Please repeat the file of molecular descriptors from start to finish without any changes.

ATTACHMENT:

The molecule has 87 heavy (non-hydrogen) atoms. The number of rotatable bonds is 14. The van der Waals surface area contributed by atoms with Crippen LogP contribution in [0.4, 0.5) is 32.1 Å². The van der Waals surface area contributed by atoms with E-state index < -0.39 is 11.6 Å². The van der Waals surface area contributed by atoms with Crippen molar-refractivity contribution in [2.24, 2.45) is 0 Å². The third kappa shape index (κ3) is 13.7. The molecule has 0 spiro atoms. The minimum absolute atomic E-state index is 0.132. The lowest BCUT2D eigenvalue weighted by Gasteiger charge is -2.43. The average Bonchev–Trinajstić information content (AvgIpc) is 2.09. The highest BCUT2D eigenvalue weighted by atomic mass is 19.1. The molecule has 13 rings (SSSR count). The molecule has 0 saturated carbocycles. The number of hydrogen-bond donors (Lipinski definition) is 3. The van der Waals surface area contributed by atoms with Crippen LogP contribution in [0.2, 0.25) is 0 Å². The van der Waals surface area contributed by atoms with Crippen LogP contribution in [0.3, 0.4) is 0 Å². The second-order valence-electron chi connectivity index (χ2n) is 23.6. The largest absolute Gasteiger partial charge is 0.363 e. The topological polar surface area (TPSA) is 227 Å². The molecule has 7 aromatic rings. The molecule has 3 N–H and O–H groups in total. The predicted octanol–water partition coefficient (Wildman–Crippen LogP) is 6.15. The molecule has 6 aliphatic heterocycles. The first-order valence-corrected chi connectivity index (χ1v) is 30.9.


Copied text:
The molecule has 87 heavy (non-hydrogen) atoms. The number of rotatable bonds is 14. The van der Waals surface area contributed by atoms with Crippen LogP contribution in [0.4, 0.5) is 32.1 Å². The van der Waals surface area contributed by atoms with E-state index < -0.39 is 11.6 Å². The van der Waals surface area contributed by atoms with Crippen molar-refractivity contribution in [2.24, 2.45) is 0 Å². The third kappa shape index (κ3) is 13.7. The molecule has 0 spiro atoms. The minimum absolute atomic E-state index is 0.132. The lowest BCUT2D eigenvalue weighted by Gasteiger charge is -2.43. The average Bonchev–Trinajstić information content (AvgIpc) is 2.09. The highest BCUT2D eigenvalue weighted by atomic mass is 19.1. The molecule has 13 rings (SSSR count). The molecule has 0 saturated carbocycles. The number of hydrogen-bond donors (Lipinski definition) is 3. The van der Waals surface area contributed by atoms with Crippen LogP contribution in [0.2, 0.25) is 0 Å². The van der Waals surface area contributed by atoms with Crippen LogP contribution in [0.3, 0.4) is 0 Å². The second-order valence-electron chi connectivity index (χ2n) is 23.6. The largest absolute Gasteiger partial charge is 0.363 e. The topological polar surface area (TPSA) is 227 Å². The molecule has 7 aromatic rings. The molecule has 3 N–H and O–H groups in total. The predicted octanol–water partition coefficient (Wildman–Crippen LogP) is 6.15. The molecule has 6 aliphatic heterocycles. The first-order valence-corrected chi connectivity index (χ1v) is 30.9.